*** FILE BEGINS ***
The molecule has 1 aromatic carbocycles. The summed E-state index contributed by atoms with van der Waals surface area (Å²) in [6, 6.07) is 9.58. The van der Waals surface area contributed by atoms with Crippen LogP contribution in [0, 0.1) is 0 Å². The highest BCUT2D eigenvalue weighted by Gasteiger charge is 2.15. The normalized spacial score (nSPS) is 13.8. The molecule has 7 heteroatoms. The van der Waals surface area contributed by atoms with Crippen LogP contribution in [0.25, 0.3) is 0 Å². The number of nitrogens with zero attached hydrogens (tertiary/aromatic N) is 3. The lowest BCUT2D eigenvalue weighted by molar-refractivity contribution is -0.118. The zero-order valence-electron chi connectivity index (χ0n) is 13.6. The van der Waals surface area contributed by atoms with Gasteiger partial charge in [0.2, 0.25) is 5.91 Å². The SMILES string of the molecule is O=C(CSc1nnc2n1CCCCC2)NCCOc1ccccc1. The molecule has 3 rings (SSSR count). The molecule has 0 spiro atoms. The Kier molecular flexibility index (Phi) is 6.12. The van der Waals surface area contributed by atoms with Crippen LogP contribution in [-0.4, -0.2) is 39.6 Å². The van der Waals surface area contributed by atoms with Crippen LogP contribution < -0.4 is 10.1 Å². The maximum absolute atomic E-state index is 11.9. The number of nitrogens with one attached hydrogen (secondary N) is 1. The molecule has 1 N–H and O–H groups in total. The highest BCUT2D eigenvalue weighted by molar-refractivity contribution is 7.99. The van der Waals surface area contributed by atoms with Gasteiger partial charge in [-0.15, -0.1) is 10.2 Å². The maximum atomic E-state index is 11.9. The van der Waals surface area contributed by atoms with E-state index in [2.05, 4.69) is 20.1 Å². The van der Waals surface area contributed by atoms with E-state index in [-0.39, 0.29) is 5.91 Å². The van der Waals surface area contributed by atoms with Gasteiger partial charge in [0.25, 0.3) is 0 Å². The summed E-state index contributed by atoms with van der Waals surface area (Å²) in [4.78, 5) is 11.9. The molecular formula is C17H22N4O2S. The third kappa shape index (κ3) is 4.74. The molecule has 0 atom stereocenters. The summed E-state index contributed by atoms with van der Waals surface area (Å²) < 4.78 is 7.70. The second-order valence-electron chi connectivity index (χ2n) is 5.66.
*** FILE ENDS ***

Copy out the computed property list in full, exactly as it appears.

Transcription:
The molecule has 1 aromatic carbocycles. The summed E-state index contributed by atoms with van der Waals surface area (Å²) in [6, 6.07) is 9.58. The van der Waals surface area contributed by atoms with Crippen LogP contribution in [0, 0.1) is 0 Å². The highest BCUT2D eigenvalue weighted by Gasteiger charge is 2.15. The normalized spacial score (nSPS) is 13.8. The molecule has 7 heteroatoms. The van der Waals surface area contributed by atoms with Crippen LogP contribution in [0.25, 0.3) is 0 Å². The number of nitrogens with zero attached hydrogens (tertiary/aromatic N) is 3. The lowest BCUT2D eigenvalue weighted by molar-refractivity contribution is -0.118. The zero-order valence-electron chi connectivity index (χ0n) is 13.6. The van der Waals surface area contributed by atoms with Gasteiger partial charge in [0.2, 0.25) is 5.91 Å². The SMILES string of the molecule is O=C(CSc1nnc2n1CCCCC2)NCCOc1ccccc1. The molecule has 3 rings (SSSR count). The molecule has 0 spiro atoms. The Kier molecular flexibility index (Phi) is 6.12. The van der Waals surface area contributed by atoms with Crippen LogP contribution in [-0.4, -0.2) is 39.6 Å². The van der Waals surface area contributed by atoms with Crippen LogP contribution < -0.4 is 10.1 Å². The maximum absolute atomic E-state index is 11.9. The number of nitrogens with one attached hydrogen (secondary N) is 1. The molecule has 1 N–H and O–H groups in total. The highest BCUT2D eigenvalue weighted by molar-refractivity contribution is 7.99. The van der Waals surface area contributed by atoms with Gasteiger partial charge in [-0.15, -0.1) is 10.2 Å². The maximum atomic E-state index is 11.9. The van der Waals surface area contributed by atoms with E-state index in [2.05, 4.69) is 20.1 Å². The van der Waals surface area contributed by atoms with E-state index in [-0.39, 0.29) is 5.91 Å². The van der Waals surface area contributed by atoms with Gasteiger partial charge in [0.25, 0.3) is 0 Å². The summed E-state index contributed by atoms with van der Waals surface area (Å²) in [4.78, 5) is 11.9. The molecular formula is C17H22N4O2S. The third kappa shape index (κ3) is 4.74. The molecule has 0 atom stereocenters. The summed E-state index contributed by atoms with van der Waals surface area (Å²) < 4.78 is 7.70. The second-order valence-electron chi connectivity index (χ2n) is 5.66.